On the misty day after Thanksgiving, I set out to plant bulbs. Then, I stood there and tried to remember where I was going to put all these things. Every spring I take pictures and make notes, “more bulbs here next year,” but when the perennials are still fluffy in November, it’s hard to remember my plan.
And since I add a few every year, I’m always concerned that I’ll destroy the current residents in the process. Fortunately, as long as the basal plate (root) is intact, a slice off the side probably won’t make a difference. I just stick ‘em back in, and they carry on. With small and medium-sized bulbs, I use a dibber. If I run into something, no harm done.
I don’t fertilize (which used to be the practice). I don’t worry about depth, except that in my soil, I really don’t want to plant too deeply. I get them secure and covered and then rely on their intelligence to find their own center of gravity.
A few old-timers are popping out already, which makes it easy to plant their companions.
One stand of Dutch iris in the front bed is in full force. I value their sprightly form in winter as much as their blue flowers in spring. I started this stand with three bulbs a few years ago. Last year I divided them to spread around and to move them away from the path to the hose. Obviously, they didn’t mind.
Others are still hiding, and some are struggling to make it out of the jungle spurred by cooler weather. I need a chainsaw to deal with the Gomphrena ‘Grapes’ and the Eupatorium (Conoclinium) greggii. I funnel some of the eupatorium into my five-pound chipper/shredder, Harvey.
Anyway, so first was a little clearing. You well know what that led to: pruning, deadheading, pulling out hackberries, running around like crazy from one bed to another in an overload of garden frenzy. Instead of planting bulbs, I started pulling weeds, analyzing trees that need lopping, and making lists of things to do for the rest of my life.
Between fits, I thought about “designing with bulbs.” Clustering is good, I know that. Progressive blooming, got that. Organizing them? I wasn’t prepared to think this hard. When they’re merely squat pockets of promise, I lose track of what I’m doing.
But, like anything in gardening, at some point you just have to jump in. In the crepe bed, I planted Lilium ‘Linda.’ I couldn’t resist something with my name on it, but mainly, I chose them for their vibrant orange and yellow flowers that should arrive in early summer. I nabbed this photo from Brent and Becky’s Bulbs.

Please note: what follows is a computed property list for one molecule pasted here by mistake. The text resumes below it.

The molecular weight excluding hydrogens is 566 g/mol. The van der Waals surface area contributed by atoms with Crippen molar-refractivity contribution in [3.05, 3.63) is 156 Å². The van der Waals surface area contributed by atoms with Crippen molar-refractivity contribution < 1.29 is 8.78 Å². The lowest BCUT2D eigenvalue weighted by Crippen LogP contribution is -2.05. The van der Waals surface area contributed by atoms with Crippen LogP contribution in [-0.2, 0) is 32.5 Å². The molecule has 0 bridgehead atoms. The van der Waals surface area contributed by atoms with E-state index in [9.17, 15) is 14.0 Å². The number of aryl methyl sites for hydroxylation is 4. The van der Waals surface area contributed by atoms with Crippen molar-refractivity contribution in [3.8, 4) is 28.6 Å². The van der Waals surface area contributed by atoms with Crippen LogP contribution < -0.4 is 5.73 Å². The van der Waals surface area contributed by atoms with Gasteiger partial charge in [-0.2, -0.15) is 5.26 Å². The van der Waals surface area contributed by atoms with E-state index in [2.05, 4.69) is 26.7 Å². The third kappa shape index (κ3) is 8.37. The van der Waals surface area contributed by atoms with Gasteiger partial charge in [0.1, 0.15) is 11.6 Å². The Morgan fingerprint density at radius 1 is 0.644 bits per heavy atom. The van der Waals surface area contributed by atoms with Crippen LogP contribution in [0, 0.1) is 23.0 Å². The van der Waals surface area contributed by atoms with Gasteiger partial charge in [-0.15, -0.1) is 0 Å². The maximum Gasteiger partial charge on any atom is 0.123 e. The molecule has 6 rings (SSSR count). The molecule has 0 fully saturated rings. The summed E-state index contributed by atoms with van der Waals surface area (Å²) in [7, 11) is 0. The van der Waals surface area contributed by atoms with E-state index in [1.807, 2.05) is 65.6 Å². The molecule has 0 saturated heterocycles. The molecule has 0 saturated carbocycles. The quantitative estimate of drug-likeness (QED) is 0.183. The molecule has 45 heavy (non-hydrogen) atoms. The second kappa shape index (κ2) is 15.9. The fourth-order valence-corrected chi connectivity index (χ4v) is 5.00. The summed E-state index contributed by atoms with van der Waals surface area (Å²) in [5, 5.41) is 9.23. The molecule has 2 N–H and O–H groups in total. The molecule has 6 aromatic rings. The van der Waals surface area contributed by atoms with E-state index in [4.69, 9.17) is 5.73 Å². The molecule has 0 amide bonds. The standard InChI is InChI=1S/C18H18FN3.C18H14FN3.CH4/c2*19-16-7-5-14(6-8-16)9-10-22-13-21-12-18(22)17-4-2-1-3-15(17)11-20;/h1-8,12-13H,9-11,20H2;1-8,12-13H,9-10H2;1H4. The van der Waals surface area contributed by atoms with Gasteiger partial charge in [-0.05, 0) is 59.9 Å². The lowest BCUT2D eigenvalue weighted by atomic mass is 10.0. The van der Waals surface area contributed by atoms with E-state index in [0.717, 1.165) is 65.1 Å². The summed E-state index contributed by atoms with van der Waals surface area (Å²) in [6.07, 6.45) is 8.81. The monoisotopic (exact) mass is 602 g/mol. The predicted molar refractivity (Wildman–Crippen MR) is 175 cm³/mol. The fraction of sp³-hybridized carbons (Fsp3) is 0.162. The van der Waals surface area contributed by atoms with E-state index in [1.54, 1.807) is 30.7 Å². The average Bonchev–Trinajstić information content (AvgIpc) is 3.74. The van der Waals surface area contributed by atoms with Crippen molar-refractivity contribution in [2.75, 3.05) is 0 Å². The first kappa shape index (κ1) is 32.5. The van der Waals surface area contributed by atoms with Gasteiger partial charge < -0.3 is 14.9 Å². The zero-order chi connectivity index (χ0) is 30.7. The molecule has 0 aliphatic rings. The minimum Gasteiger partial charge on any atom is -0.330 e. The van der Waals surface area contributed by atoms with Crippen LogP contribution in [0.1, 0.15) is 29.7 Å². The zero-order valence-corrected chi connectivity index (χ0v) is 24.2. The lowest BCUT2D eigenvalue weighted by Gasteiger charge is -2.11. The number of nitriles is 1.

Another experiment is the Arum italicum for a semi-shady spot under the mountain laurel in the crepe bed. They hooked me with their caladium-like foliage in winter, yellowish-green spathes in spring, and spikes of berries in summer. Another B&B image:
I planted some Ipheions (starflowers) in the cat cove. And by golly, I found that last year’s transplants have returned, along with the blue-eyed grass (Sisyrinchium angustifolium). This is a good sign.
With the 10 I have left, I plan to divide them: five each to asters in the den and crepe beds. I can just see them ornamenting aster rosettes in early spring. We’ll see who wins, since I’ll have them in three different conditions.
I put some Tinka tulips among the Mexican heather in the crepe bed. It would have been smarter to add winter annuals there first. With seeds and bulbs, in my garden that is never finished, I go through a lot of “whoops” like this. When I’m super organized or know exactly where I’m going to plant a perennial or shrub, I mark it with a nursery bucket and plant around it. But it’s not too late if I want to add violas. They’re small and I can tuck them in.
For the rest of the bulb gang, I’m scattering them around evergreen perennials or crawling under those that will soon head out until spring. When they freeze back, and I haul their tops to the compost pile, the bulbs will manage the space just fine. In late spring, the emerging perennials will hide the bulbs’ ratty foliage until they’ve gotten their dose of nutrition and I can send their tops to the compost pile.
This week, many PBS stations are starting their winter fundraisers, so please check your schedules for November CTG programs you may have missed, or see them online in our Video section.
Until next week, Linda